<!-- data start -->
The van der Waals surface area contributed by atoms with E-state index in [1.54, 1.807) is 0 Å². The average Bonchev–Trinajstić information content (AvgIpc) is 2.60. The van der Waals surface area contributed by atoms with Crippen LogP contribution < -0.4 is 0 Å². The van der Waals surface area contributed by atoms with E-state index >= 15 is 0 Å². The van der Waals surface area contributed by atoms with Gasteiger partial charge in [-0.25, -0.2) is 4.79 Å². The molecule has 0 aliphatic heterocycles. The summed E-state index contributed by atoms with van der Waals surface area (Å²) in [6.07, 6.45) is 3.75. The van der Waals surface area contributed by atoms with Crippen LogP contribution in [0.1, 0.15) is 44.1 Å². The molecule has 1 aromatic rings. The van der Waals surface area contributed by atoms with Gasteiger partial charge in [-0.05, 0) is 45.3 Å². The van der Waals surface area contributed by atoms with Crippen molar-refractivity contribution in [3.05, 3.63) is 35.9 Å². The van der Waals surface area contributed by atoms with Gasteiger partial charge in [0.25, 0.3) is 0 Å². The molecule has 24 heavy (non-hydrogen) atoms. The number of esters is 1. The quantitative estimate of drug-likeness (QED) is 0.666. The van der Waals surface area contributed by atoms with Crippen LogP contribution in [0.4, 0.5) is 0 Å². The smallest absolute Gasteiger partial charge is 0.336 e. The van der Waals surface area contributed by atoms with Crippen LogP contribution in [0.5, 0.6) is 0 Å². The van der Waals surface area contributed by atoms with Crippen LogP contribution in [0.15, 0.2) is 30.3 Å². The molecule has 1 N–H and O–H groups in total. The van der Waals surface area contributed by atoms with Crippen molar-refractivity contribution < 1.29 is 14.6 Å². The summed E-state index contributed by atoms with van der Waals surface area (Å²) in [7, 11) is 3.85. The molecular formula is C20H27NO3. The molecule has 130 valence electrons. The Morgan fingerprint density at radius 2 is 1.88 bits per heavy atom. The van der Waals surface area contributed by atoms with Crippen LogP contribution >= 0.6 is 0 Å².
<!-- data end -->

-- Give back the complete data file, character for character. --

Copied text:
The van der Waals surface area contributed by atoms with E-state index in [1.54, 1.807) is 0 Å². The average Bonchev–Trinajstić information content (AvgIpc) is 2.60. The van der Waals surface area contributed by atoms with Crippen LogP contribution < -0.4 is 0 Å². The van der Waals surface area contributed by atoms with E-state index >= 15 is 0 Å². The van der Waals surface area contributed by atoms with Gasteiger partial charge in [-0.25, -0.2) is 4.79 Å². The molecule has 0 aliphatic heterocycles. The summed E-state index contributed by atoms with van der Waals surface area (Å²) in [6.07, 6.45) is 3.75. The van der Waals surface area contributed by atoms with Crippen LogP contribution in [0.1, 0.15) is 44.1 Å². The molecule has 1 aromatic rings. The van der Waals surface area contributed by atoms with Gasteiger partial charge in [-0.05, 0) is 45.3 Å². The van der Waals surface area contributed by atoms with Crippen molar-refractivity contribution in [3.05, 3.63) is 35.9 Å². The van der Waals surface area contributed by atoms with Gasteiger partial charge in [0.25, 0.3) is 0 Å². The molecule has 24 heavy (non-hydrogen) atoms. The number of esters is 1. The quantitative estimate of drug-likeness (QED) is 0.666. The van der Waals surface area contributed by atoms with Crippen LogP contribution in [0.4, 0.5) is 0 Å². The smallest absolute Gasteiger partial charge is 0.336 e. The van der Waals surface area contributed by atoms with Crippen LogP contribution in [0.5, 0.6) is 0 Å². The van der Waals surface area contributed by atoms with Crippen LogP contribution in [0.15, 0.2) is 30.3 Å². The molecule has 1 N–H and O–H groups in total. The van der Waals surface area contributed by atoms with Crippen molar-refractivity contribution < 1.29 is 14.6 Å². The summed E-state index contributed by atoms with van der Waals surface area (Å²) in [7, 11) is 3.85. The molecular formula is C20H27NO3. The molecule has 130 valence electrons. The Morgan fingerprint density at radius 2 is 1.88 bits per heavy atom. The van der Waals surface area contributed by atoms with Crippen LogP contribution >= 0.6 is 0 Å².